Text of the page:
For many home cooks, lentils have officially crossed over from the world of unfamiliar legume to common pantry staple, earning a coveted spot on the shelf between rice and beans. Red or green, tender or toothy, hot or cold — lentils can be used in an endless variety of dishes. And no matter how you plan to eat them, they usually start with a simple boil and drain.
But here’s a tip: Don’t toss that cooking liquid.
What to Do With Lentil Cooking Liquid
If you plan to strain your lentils (turning them into a soup or leaving them to magically dissolve into dal), be sure to save the tasty, liquid leftovers. The lentils give the water an earthy, savory flavor that is so good, I’ll admit, I sometimes drink it like tea.
And more often, I save it for future recipes that call for stock, especially of the vegetarian variety.
How to Save It
To save the lentil cooking liquid, let it cool to room temperature and, for a clearer "stock," strain it again with a fine mesh sieve to remove any frothy, starch-like residue (or skip this step if you’re like me and are impartial about lentil froth).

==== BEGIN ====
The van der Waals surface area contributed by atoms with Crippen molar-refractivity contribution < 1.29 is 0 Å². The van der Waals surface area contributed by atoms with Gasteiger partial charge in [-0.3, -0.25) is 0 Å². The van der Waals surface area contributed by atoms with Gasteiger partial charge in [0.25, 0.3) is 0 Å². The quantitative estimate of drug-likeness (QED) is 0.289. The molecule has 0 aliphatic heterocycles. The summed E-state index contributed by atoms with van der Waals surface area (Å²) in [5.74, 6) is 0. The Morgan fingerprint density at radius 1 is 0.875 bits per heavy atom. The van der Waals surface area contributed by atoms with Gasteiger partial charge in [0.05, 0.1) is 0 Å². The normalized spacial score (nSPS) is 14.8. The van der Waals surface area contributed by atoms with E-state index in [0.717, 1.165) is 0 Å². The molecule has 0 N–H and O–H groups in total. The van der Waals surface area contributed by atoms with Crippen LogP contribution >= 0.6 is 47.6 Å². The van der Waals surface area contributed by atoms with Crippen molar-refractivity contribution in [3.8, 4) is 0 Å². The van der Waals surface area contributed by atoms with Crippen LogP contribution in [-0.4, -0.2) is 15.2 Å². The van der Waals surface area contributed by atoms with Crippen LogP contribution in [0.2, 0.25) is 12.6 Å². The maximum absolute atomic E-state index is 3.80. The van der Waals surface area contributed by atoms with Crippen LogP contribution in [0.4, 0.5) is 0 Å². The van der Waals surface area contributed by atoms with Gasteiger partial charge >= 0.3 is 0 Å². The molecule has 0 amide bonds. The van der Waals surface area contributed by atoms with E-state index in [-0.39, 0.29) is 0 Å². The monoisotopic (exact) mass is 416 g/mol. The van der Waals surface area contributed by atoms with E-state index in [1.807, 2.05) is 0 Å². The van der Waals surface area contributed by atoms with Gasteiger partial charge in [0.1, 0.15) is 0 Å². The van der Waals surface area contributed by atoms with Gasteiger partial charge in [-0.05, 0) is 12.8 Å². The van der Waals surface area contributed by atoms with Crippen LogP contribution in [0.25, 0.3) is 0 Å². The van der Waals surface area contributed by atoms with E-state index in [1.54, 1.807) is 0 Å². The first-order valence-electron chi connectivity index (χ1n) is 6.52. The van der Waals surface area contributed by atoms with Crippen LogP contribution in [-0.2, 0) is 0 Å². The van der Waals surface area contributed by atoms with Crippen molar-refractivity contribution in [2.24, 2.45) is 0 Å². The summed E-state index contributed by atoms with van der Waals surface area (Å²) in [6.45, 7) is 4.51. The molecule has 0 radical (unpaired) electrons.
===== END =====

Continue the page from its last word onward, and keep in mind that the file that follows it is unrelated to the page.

Then, transfer the lentil stock to an airtight container. Label it with the date and keep it in the refrigerator for up to a week or in the freezer for up to 3 months. Or better yet, freeze in ice cube trays for ultimate recipe flexibility.
When to Use It
Use lentil stock in any recipe that calls for chicken or vegetable stock, like risottos, gravies, casseroles, or the base of your next bowl of curry-spiced ramen.
And pat yourself on the back for getting more from your ingredients and your time at the stove.
This column will show you how to use more of every ingredient you buy, boosting creativity, flavor, and bucks in perhaps surprising ways.